Of the several steroid preparations available, Dexamethasone sodium phosphate (Decadron®, Sicor Pharmaceuticals Inc, Irvine, CA) is the only steroid FDA-approved for intravenous use. In theory, it would be the safest in case of accidental intravenous administration. However, due to the short-acting nature of dexamethasone, it has not gained widespread use in pain management as evidenced by the fact that there have been very few reports on its effects as compared with other preparations.54 Of the longeracting preparations, the most soluble and least particulate is Betamethasone sodium phosphate (Celestone Soluspan®, Schering, Kenilworth, NJ). 6 mg of Betamethasone is equivalent to 0.75 of Dexamethasone. It will not elicit the arachnoiditis that may occur with other steroids in the event of accidental intrathecal injection.55,56 The greater solubility of Celestone compared to other preparations results in a lower chance of embolism in the event of accidental intravascular administration.57 Typically, 12 mg of Celestone is used (less in nerve blocks; see below). In vitro data also show that more soluble steroids (such as Decadron and Celestone) are safer than particulate steroids (DepoMedrol® and Kenalog®) in the cervical spine.58

Other steroid preparations are methylprednisolone acetate (DepoMedrol, Pfizer, New York, NY) and triamcinolone acetonide (Kenalog, BristolMyers Squibb, Princeton, NJ). A typical dose is 80 mg for both (less in nerve blocks; see below) which is equivalent to 12 mg of betamethasone. DepoMedrol and Kenalog are semi-particulate solutions that are less soluble than Celestone and, therefore, theoretically may have poorer spread in the epidural space. DepoMedrol is available as an 80mg preparation that may be helpful if the injectate volume must be reduced due to spinal stenosis. There have been reports of arachnoiditis due to the neurotoxic polyethylene glycol component of methylprednisolone acetate.56,58,60 There has been a report of Kenalog crystals found in the epidural space at surgery in patients with recent ESIs.61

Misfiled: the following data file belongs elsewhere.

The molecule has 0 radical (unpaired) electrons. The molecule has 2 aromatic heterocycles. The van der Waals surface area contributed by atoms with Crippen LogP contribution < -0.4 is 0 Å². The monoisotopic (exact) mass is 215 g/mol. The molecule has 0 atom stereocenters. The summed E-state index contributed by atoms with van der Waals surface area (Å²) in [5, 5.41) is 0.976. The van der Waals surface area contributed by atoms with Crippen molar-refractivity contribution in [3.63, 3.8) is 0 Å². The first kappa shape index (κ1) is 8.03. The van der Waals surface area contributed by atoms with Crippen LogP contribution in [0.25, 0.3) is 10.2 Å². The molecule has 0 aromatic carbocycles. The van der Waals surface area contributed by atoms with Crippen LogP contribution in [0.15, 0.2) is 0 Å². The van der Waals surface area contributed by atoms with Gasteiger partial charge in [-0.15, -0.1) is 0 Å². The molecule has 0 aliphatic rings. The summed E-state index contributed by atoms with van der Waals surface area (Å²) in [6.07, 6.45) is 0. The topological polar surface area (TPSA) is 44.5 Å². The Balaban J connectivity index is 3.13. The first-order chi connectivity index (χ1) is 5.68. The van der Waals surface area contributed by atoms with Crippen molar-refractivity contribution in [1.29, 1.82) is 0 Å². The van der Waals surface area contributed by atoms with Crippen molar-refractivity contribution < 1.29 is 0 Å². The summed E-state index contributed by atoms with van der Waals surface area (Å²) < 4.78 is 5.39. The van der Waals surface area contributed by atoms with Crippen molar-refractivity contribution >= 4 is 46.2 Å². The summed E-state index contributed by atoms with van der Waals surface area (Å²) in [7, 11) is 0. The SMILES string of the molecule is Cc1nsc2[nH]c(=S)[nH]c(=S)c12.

The literature is conflicting as to whether Kenalog or Celestone is better for pain relief,62,63 with some suggesting that the crystallization of Kenalog provides better longterm benefit62 and others noting that the soluble properties of Celestone provide quicker onset of action.63 It is important for both the operator and patient to understand that the steroid may take up to 3 days to begin providing symptomatic relief.

Nerve block injections

Rationale and patient selection